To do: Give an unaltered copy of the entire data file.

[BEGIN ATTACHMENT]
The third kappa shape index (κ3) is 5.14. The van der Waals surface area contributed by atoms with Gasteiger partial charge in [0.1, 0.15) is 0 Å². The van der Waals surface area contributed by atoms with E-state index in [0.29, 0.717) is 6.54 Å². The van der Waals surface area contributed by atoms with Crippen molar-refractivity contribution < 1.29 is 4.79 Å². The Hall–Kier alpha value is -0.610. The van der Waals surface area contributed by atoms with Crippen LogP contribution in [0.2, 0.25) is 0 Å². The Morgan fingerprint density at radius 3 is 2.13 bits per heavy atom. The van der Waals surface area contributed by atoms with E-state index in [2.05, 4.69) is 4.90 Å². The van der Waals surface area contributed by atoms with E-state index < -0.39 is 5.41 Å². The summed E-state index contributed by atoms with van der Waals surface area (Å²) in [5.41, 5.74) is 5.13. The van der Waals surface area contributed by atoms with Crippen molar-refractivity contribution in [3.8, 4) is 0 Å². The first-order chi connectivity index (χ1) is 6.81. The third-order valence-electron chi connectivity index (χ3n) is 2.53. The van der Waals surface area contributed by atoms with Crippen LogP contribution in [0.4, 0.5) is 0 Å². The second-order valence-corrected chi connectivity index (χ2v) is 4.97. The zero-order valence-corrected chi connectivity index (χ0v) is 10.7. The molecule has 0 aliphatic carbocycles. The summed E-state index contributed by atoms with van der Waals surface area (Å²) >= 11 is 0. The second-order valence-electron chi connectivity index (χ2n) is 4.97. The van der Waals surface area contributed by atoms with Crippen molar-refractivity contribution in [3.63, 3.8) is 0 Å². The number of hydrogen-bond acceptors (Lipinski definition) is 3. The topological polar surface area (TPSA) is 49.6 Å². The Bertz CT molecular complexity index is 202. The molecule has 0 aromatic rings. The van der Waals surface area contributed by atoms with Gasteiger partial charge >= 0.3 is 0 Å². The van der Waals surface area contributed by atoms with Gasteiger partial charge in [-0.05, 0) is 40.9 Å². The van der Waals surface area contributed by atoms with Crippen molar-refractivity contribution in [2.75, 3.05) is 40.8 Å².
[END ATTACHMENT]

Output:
The third kappa shape index (κ3) is 5.14. The van der Waals surface area contributed by atoms with Gasteiger partial charge in [0.1, 0.15) is 0 Å². The van der Waals surface area contributed by atoms with E-state index in [0.29, 0.717) is 6.54 Å². The van der Waals surface area contributed by atoms with Crippen molar-refractivity contribution < 1.29 is 4.79 Å². The Hall–Kier alpha value is -0.610. The van der Waals surface area contributed by atoms with Crippen LogP contribution in [0.2, 0.25) is 0 Å². The Morgan fingerprint density at radius 3 is 2.13 bits per heavy atom. The van der Waals surface area contributed by atoms with E-state index in [2.05, 4.69) is 4.90 Å². The van der Waals surface area contributed by atoms with E-state index < -0.39 is 5.41 Å². The summed E-state index contributed by atoms with van der Waals surface area (Å²) in [5.41, 5.74) is 5.13. The van der Waals surface area contributed by atoms with Crippen molar-refractivity contribution in [3.8, 4) is 0 Å². The first-order chi connectivity index (χ1) is 6.81. The third-order valence-electron chi connectivity index (χ3n) is 2.53. The van der Waals surface area contributed by atoms with Crippen LogP contribution in [0.4, 0.5) is 0 Å². The second-order valence-corrected chi connectivity index (χ2v) is 4.97. The zero-order valence-corrected chi connectivity index (χ0v) is 10.7. The molecule has 0 aliphatic carbocycles. The summed E-state index contributed by atoms with van der Waals surface area (Å²) >= 11 is 0. The second-order valence-electron chi connectivity index (χ2n) is 4.97. The van der Waals surface area contributed by atoms with Crippen molar-refractivity contribution in [3.63, 3.8) is 0 Å². The number of hydrogen-bond acceptors (Lipinski definition) is 3. The topological polar surface area (TPSA) is 49.6 Å². The Bertz CT molecular complexity index is 202. The molecule has 0 aromatic rings. The van der Waals surface area contributed by atoms with Gasteiger partial charge >= 0.3 is 0 Å². The van der Waals surface area contributed by atoms with Gasteiger partial charge in [-0.05, 0) is 40.9 Å². The van der Waals surface area contributed by atoms with Crippen molar-refractivity contribution in [2.75, 3.05) is 40.8 Å².